- 'The cost of seats doesn't help, although I have sat in the Covent Garden amphitheatre listening to Placido Domingo sing Simon Boccanegra, with a full orchestra and choir, for less money than I then had to pay for a West End production of Arthur Miller's View From the Bridge with a cast of half-a-dozen, no music and no better seats.' Does the foregoing make any sense? If the latter evening were the more expensive, why should this help explain an alleged fall in the 'pre-eminence' of opera? The cost may well be a problem; if so, what is the relevance of the Miller reference?
- 'State-subsidised houses have also tried to prove their worth by commissioning new works, of which Anna Nicole is one. If there is a complaint from composers, it shouldn't be a lack of outlets. They now have a far better lot than aspiring film directors.' I do not mean this as a criticism of the Royal Opera House or indeed of any other house, but just how many new works do they present? Does this really present an array of opportunites to composers? Sadly not: perhaps the writer should speak to some 'real-life composers'. I can assure him that they do exist. Moreover, why is 'commissioning new works' presented as if it were some new idea? How does the writer think Mozart's - or Monteverdi's - operas came about? Presumably he knows, in which case his point remains at best obscure.
- 'Serial music, minimalism and atonality have excited musicians but not the general public, who prefer the melody and directness of musicals. It's not the subject matter so much as the cerebral nature of so many modern works that puts them off.' It had to come; it is of course all Schoenberg's fault, or should that be Philip Glass's? I cannot be bothered to go into the substance, such as it is, of the claim right now, but what a strange assemblage: 'Serial music, minimalism and atonality...'. It suggests, shall we say, a little haziness concerning the meaning of the terms.
- 'Music can make you feel what you want to feel – pride, pity or patriotism – but opera can also make you sense what you don't want to – the dangerous yearning for a new beginning in Wagner's Parsifal, sympathy for a witch in Handel's Alcina, admiration for a philanderer in Mozart's Don Giovanni.' I am not at all sure what he is getting at here re Parsifal, though fear it may be a stereotypical 'Wagner was a (proto-)Nazi' idiocy. 'Sympathy for a witch' though? Are we back in Miller-land (The Crucible)? Has anyone ever thought this was an apt way of characterising any response ever experienced to Handel's opera or its eponymous sorceress? Moreover, to describe Don Giovanni as a 'philanderer' seems akin to describing Faust as a 'student'; there may be a rather large point or two being missed. The distinction made between feelings engendered by 'music' and those by 'opera' eludes me entirely. Is it really the case that other music cannot 'make you sense what you don't want to,' assuming that the phrase means anything at all?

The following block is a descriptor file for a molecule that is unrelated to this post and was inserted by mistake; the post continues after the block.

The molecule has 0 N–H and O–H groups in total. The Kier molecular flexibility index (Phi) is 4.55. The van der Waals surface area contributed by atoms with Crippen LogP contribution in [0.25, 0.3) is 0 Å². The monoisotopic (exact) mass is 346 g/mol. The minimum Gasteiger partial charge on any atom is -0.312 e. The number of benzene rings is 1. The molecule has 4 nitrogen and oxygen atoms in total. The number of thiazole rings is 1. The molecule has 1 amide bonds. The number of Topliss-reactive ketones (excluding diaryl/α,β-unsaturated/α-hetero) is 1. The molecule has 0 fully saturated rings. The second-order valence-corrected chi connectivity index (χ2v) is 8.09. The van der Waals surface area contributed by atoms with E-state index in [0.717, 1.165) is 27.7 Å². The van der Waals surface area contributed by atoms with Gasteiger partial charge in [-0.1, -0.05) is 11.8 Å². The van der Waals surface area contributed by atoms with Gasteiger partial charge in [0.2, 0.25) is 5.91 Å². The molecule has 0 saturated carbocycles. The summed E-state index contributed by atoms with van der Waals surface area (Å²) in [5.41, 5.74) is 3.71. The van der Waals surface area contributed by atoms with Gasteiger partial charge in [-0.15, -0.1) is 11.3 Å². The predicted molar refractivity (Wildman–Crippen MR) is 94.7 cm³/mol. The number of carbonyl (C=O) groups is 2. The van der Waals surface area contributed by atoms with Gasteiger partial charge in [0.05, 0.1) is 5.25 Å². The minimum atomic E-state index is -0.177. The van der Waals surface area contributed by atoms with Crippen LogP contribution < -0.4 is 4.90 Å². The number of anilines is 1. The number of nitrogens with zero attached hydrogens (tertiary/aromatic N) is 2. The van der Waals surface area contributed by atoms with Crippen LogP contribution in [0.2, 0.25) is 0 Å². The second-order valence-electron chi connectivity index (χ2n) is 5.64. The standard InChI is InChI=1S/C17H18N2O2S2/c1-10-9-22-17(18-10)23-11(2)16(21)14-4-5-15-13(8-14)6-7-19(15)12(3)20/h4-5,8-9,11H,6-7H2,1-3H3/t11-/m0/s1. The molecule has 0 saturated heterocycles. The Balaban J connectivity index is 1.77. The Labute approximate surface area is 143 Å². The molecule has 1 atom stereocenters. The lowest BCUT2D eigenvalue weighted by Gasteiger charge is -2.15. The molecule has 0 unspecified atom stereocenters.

Thursday 27 January 2011
Journalism and the contempt with which our newspapers treat music
Depressing but true: almost whenever one reads a British newspaper article concerning a subject about which one knows something, one finds it littered with factual errors, even before considering the dubious opinions generally voiced. (Quite apart from anything else, it makes one reluctant to believe a word from other articles, concerning subjects about which one is not informed. In which case, how does one inform oneself? Certainly not from newspapers...) A reader kindly sent me a link to a recent piece in The Independent (click here). It starts unpromisingly, entitled 'Do we really need to sex up opera?' Could the unimaginative pandering, the manufacturing of a non-existent controversy (this is not just newspapers: consider much broadcasting too) be more obvious? But let us leave the silly question aside for the moment. On a cursory glance, I spotted the following errors or dubious claims: